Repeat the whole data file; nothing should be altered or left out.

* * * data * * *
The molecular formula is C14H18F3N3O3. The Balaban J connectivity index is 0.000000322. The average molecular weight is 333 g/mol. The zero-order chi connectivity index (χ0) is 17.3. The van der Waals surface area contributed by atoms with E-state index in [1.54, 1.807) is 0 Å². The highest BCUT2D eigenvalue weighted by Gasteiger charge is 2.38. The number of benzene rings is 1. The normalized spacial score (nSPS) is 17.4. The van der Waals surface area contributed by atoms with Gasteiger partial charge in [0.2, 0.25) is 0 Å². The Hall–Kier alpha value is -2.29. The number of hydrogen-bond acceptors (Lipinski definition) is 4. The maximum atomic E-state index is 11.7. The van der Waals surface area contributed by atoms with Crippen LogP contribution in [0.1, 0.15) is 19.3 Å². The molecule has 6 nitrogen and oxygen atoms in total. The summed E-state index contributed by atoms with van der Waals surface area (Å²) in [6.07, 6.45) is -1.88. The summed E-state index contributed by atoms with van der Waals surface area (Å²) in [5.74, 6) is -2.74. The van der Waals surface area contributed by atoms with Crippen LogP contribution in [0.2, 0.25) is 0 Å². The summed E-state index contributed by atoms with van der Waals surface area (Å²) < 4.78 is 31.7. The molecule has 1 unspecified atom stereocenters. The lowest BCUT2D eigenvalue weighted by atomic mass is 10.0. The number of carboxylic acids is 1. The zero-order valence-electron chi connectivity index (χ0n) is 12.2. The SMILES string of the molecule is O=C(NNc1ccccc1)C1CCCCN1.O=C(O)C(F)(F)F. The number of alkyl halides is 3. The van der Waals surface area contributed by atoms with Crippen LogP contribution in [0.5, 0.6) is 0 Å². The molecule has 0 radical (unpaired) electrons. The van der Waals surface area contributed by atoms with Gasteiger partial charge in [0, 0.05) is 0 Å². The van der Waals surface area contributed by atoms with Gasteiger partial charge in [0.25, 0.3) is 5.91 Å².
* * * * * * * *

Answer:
The molecular formula is C14H18F3N3O3. The Balaban J connectivity index is 0.000000322. The average molecular weight is 333 g/mol. The zero-order chi connectivity index (χ0) is 17.3. The van der Waals surface area contributed by atoms with E-state index in [1.54, 1.807) is 0 Å². The highest BCUT2D eigenvalue weighted by Gasteiger charge is 2.38. The number of benzene rings is 1. The normalized spacial score (nSPS) is 17.4. The van der Waals surface area contributed by atoms with Gasteiger partial charge in [0.2, 0.25) is 0 Å². The Hall–Kier alpha value is -2.29. The number of hydrogen-bond acceptors (Lipinski definition) is 4. The maximum atomic E-state index is 11.7. The van der Waals surface area contributed by atoms with Crippen LogP contribution in [0.1, 0.15) is 19.3 Å². The molecule has 6 nitrogen and oxygen atoms in total. The summed E-state index contributed by atoms with van der Waals surface area (Å²) in [6.07, 6.45) is -1.88. The summed E-state index contributed by atoms with van der Waals surface area (Å²) in [5.74, 6) is -2.74. The van der Waals surface area contributed by atoms with Crippen LogP contribution in [0.2, 0.25) is 0 Å². The summed E-state index contributed by atoms with van der Waals surface area (Å²) < 4.78 is 31.7. The molecule has 1 unspecified atom stereocenters. The lowest BCUT2D eigenvalue weighted by atomic mass is 10.0. The number of carboxylic acids is 1. The zero-order valence-electron chi connectivity index (χ0n) is 12.2. The SMILES string of the molecule is O=C(NNc1ccccc1)C1CCCCN1.O=C(O)C(F)(F)F. The number of alkyl halides is 3. The van der Waals surface area contributed by atoms with Crippen LogP contribution in [0.5, 0.6) is 0 Å². The molecule has 0 radical (unpaired) electrons. The van der Waals surface area contributed by atoms with Gasteiger partial charge in [0, 0.05) is 0 Å². The van der Waals surface area contributed by atoms with Gasteiger partial charge in [0.25, 0.3) is 5.91 Å².